Sometime in the 1970s I transcribed a taped interview in which Daphne Marlatt spoke about writing, poetry, and language, perhaps the first of her “Vancouver” poems. It may have been part of a project George Bowering had initiated and I believe the interview was part of a longer series. In those days at Simon Fraser University‘s English department, faculty would just assume a graduate student would do specific tasks for them. It was part of your education. Even as an undergraduate I wrote a bibliography on Ezra Pound’s music reviews; transcribed audiotapes of Charles Olson lecturing; transcribed a Jack Spicer notebook into typescript. Whoever else this particular project of George’s may have involved, it was the interview with Daphne that I remember best.
I would be set up in one of the department offices with a Dictaphone machine and a typewriter. You pressed the machines pedal with your foot and typed along with the voice and the headset. To rewind, you pressed another panel; likewise to fast-forward. Buy these means, Daphne’s sentences would appear in typescript through my ears and hands and feet, and annunciation-like situation, intimate and magical, for who is who in such a situation. The transcriber is an instrument, not an intermediary. And now a number of things have just occurred to me. One is how much transcribing I’ve done, not only a voices of cadences and syntax is like Daphne‘s, but also of the voices, cadences and syntaxes of various bosses at many secretarial jobs I had taken then, in the late ‘60s and into the ‘70s, when operating the Dictaphone also involved knowing how to fix sentences, even nuance, in one of the many letters informing someone that their insurance claim was being denied, or that they owed a certain amount of money, or that their desire for a pay raise was unwarranted.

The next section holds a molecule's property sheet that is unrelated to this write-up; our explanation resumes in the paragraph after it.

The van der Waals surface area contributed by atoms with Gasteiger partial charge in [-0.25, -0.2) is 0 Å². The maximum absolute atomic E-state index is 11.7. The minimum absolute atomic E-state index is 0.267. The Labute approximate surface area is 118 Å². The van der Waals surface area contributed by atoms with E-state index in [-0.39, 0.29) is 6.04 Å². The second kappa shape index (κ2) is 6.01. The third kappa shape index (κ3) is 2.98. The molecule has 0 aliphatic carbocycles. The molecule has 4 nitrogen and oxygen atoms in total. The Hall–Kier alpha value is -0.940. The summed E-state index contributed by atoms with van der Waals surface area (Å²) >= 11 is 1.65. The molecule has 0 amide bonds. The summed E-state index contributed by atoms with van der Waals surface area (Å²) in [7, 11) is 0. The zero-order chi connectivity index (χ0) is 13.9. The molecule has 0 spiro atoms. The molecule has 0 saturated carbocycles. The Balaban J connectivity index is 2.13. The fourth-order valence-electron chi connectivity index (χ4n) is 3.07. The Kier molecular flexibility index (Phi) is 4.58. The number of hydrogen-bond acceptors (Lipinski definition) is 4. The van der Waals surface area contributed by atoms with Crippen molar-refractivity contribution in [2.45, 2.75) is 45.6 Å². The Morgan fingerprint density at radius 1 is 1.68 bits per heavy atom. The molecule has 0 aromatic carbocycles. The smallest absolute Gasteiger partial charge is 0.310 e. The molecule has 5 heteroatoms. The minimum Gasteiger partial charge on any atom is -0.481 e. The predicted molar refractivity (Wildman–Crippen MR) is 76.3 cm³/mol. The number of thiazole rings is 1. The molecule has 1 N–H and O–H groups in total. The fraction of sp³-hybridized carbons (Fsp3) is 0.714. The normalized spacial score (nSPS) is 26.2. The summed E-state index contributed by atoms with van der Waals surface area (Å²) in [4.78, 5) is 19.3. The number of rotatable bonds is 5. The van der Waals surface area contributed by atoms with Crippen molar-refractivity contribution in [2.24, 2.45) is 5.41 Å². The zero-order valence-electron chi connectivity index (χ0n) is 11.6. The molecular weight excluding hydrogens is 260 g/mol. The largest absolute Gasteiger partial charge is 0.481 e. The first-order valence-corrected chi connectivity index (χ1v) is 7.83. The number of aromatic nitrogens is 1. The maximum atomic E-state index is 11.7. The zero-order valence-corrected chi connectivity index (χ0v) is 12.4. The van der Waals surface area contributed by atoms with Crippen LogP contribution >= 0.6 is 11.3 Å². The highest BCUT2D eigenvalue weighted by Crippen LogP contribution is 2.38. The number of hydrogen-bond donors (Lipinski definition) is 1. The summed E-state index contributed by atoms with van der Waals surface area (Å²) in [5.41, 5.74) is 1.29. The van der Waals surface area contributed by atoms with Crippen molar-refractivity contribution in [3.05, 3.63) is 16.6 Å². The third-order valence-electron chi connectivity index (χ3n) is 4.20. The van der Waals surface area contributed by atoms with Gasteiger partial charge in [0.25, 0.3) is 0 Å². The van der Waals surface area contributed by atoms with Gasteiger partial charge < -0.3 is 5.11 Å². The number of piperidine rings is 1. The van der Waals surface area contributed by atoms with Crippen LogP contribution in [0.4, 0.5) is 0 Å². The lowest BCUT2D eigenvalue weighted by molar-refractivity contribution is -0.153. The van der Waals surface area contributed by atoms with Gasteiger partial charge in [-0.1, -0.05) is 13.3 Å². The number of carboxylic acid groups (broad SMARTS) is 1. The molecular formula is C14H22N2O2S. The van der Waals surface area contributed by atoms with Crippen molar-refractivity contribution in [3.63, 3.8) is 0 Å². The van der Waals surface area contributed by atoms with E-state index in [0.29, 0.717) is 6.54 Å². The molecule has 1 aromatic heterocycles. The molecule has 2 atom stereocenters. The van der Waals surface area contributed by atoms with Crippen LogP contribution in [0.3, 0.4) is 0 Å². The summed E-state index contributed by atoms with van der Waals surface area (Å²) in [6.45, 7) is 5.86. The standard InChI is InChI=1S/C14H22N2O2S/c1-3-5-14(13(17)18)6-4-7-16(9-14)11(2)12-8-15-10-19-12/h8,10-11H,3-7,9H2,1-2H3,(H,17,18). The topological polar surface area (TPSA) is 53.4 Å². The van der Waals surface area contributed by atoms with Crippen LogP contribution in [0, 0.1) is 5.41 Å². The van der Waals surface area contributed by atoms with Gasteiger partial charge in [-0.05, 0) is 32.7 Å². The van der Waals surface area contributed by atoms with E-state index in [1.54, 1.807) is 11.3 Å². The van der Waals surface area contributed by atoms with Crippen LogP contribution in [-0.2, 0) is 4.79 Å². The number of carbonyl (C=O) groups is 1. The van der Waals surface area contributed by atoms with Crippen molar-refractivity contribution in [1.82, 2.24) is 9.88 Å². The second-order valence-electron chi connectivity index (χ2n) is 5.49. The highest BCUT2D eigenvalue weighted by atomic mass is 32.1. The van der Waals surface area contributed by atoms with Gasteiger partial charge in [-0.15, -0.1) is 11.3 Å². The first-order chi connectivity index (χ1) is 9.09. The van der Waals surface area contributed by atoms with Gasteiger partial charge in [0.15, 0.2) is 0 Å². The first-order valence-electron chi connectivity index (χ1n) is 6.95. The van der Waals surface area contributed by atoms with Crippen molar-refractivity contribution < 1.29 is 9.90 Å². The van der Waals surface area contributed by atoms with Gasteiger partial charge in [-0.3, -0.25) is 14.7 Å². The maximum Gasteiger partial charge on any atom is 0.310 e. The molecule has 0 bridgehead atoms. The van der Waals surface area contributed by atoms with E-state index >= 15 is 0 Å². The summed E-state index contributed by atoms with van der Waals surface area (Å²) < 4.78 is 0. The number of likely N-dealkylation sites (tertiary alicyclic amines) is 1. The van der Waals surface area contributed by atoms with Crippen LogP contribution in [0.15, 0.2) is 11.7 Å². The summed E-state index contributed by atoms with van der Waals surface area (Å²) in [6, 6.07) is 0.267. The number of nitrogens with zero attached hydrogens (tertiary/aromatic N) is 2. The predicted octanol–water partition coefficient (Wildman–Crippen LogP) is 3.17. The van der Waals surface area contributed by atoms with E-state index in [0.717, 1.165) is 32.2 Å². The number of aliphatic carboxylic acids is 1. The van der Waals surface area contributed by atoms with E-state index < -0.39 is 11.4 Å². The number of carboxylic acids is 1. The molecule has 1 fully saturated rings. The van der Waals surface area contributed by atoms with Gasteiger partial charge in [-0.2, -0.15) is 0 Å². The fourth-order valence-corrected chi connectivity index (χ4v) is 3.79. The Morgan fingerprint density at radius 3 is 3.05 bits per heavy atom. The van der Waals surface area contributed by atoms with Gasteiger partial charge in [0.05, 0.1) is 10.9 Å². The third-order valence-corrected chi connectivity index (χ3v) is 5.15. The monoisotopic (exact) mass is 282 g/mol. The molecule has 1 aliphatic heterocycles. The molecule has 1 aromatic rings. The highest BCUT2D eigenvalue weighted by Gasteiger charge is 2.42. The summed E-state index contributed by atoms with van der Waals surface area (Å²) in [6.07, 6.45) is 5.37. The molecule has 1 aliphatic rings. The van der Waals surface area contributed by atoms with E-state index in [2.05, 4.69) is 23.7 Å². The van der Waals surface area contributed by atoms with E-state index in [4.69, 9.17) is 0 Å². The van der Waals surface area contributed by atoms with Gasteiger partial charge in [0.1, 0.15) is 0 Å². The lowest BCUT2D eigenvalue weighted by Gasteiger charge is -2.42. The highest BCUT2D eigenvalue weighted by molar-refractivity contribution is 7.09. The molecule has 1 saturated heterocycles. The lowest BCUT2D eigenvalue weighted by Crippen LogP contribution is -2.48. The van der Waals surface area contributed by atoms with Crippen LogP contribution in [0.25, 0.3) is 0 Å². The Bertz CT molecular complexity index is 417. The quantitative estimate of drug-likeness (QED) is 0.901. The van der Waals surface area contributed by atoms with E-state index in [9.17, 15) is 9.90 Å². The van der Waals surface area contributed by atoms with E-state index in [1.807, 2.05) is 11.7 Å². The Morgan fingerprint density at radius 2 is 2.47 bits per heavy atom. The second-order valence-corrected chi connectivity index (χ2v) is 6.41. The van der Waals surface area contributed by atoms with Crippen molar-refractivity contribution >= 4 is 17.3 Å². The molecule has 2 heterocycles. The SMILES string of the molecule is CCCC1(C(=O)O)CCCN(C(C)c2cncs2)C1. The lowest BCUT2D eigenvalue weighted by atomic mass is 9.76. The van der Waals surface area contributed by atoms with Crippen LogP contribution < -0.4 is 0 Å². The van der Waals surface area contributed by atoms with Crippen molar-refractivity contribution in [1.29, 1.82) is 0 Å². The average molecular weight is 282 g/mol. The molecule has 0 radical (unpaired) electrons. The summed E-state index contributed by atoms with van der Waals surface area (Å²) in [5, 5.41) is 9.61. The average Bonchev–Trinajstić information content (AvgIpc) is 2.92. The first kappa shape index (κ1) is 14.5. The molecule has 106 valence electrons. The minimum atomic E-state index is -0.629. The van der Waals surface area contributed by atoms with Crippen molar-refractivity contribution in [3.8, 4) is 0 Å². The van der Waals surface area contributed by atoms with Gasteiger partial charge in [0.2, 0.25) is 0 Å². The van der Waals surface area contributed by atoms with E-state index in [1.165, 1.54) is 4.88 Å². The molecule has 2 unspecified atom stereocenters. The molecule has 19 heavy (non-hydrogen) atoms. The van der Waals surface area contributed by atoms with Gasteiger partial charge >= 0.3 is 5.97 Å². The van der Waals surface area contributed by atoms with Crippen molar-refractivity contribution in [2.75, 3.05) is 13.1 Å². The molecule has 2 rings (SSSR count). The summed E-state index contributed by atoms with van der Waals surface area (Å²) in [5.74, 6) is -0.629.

Also occurring to me just now is that my father had been a Morse code operator for the Navy, a “telegrapher,” as it says on his headstone, during the war years and for some years afterward. In the war years he had been stationed in Masset, BC, on what was then known as the Queen Charlotte Islands, to intercept Japanese code and send the decoded information to other telegraphers as far south as San Diego. After the war, he continued to work as a telegrapher—but also a photographer, an office typist, a door-to-door salesman for encyclopedias and vacuum cleaners, but it was these venture of telegraph he does he enjoyed most. You never knew what was going to come across the wires. The worst experience was when he found himself tapping out the telegram that was informing his father that his mother had just died in the hospital, following a vascular surgery.
Later, he had a fascination with the potential of reel to reel tape recorders he would tape himself and various friends playing a piece of music like “Bye Bye Blackbird” and splice the results into impressive-sounding versions. He taped me speaking into the small baby grid of the microphone and played it back (“That’s me?” “That’s you!”); and he taped his own forts over a number of months, displacing them into one of Prime Minister Trudeau’s speeches. Dad would also fooled around with multiple tracks, displacing ukulele chords into tunes like “It’s Crying Time Again” to express how he felt leaving the Maui Sands motel after a two-week vacation. In another life he might’ve continued working with sound technology and composition, or record production, instead of having to get up at 5:00 a.m. to fill furnace oil tanks on 40-below Prince George winter mornings. He loved to imitate ethnic “accents” when telling jokes specializing in Jewish accents gleaned from TV comedians. When I think of it now, my particular “research assistant” skills were not without genetic nudging, nor the many projects since then I have involved bringing speech to print. Channeling Daphne in the early ‘70s was part of my education as a poet. The earlier part was my father’s lifelong fascination with the voice and rhythm.
Sharon Thesen, from The Receiver, New Star 2017. Used with permission from the author. This poem was transcribed by reading it aloud into Dragon transcription software. It was then transferred via email to a word document, formatted, proofread, and finally posted here, for your pleasure.
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